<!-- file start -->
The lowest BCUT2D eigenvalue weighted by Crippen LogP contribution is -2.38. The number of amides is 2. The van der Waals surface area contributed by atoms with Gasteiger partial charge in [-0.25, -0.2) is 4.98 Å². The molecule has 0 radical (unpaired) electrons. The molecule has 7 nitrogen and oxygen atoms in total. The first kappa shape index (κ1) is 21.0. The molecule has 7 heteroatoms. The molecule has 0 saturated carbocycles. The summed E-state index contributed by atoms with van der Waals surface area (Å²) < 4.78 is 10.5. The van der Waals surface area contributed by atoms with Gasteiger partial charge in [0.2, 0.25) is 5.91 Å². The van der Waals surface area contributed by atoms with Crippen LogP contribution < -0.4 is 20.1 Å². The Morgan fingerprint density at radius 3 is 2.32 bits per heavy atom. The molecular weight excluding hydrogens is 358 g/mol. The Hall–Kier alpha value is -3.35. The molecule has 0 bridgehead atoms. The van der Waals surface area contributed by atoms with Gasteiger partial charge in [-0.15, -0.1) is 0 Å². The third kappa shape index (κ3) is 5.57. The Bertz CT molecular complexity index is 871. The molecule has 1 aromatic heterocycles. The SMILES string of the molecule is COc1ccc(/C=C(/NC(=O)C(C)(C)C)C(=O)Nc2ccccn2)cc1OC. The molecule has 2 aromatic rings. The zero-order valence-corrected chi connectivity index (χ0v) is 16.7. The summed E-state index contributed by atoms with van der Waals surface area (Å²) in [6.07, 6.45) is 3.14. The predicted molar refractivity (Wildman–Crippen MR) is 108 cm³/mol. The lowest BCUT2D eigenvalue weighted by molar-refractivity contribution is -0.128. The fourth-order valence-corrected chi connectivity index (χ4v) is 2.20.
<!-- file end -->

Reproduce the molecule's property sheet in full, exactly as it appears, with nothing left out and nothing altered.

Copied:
The lowest BCUT2D eigenvalue weighted by Crippen LogP contribution is -2.38. The number of amides is 2. The van der Waals surface area contributed by atoms with Gasteiger partial charge in [-0.25, -0.2) is 4.98 Å². The molecule has 0 radical (unpaired) electrons. The molecule has 7 nitrogen and oxygen atoms in total. The first kappa shape index (κ1) is 21.0. The molecule has 7 heteroatoms. The molecule has 0 saturated carbocycles. The summed E-state index contributed by atoms with van der Waals surface area (Å²) < 4.78 is 10.5. The van der Waals surface area contributed by atoms with Gasteiger partial charge in [0.2, 0.25) is 5.91 Å². The van der Waals surface area contributed by atoms with Crippen LogP contribution < -0.4 is 20.1 Å². The Morgan fingerprint density at radius 3 is 2.32 bits per heavy atom. The molecular weight excluding hydrogens is 358 g/mol. The Hall–Kier alpha value is -3.35. The molecule has 0 bridgehead atoms. The van der Waals surface area contributed by atoms with Gasteiger partial charge in [-0.15, -0.1) is 0 Å². The third kappa shape index (κ3) is 5.57. The Bertz CT molecular complexity index is 871. The molecule has 1 aromatic heterocycles. The SMILES string of the molecule is COc1ccc(/C=C(/NC(=O)C(C)(C)C)C(=O)Nc2ccccn2)cc1OC. The molecule has 2 aromatic rings. The zero-order valence-corrected chi connectivity index (χ0v) is 16.7. The summed E-state index contributed by atoms with van der Waals surface area (Å²) in [6.07, 6.45) is 3.14. The predicted molar refractivity (Wildman–Crippen MR) is 108 cm³/mol. The lowest BCUT2D eigenvalue weighted by molar-refractivity contribution is -0.128. The fourth-order valence-corrected chi connectivity index (χ4v) is 2.20.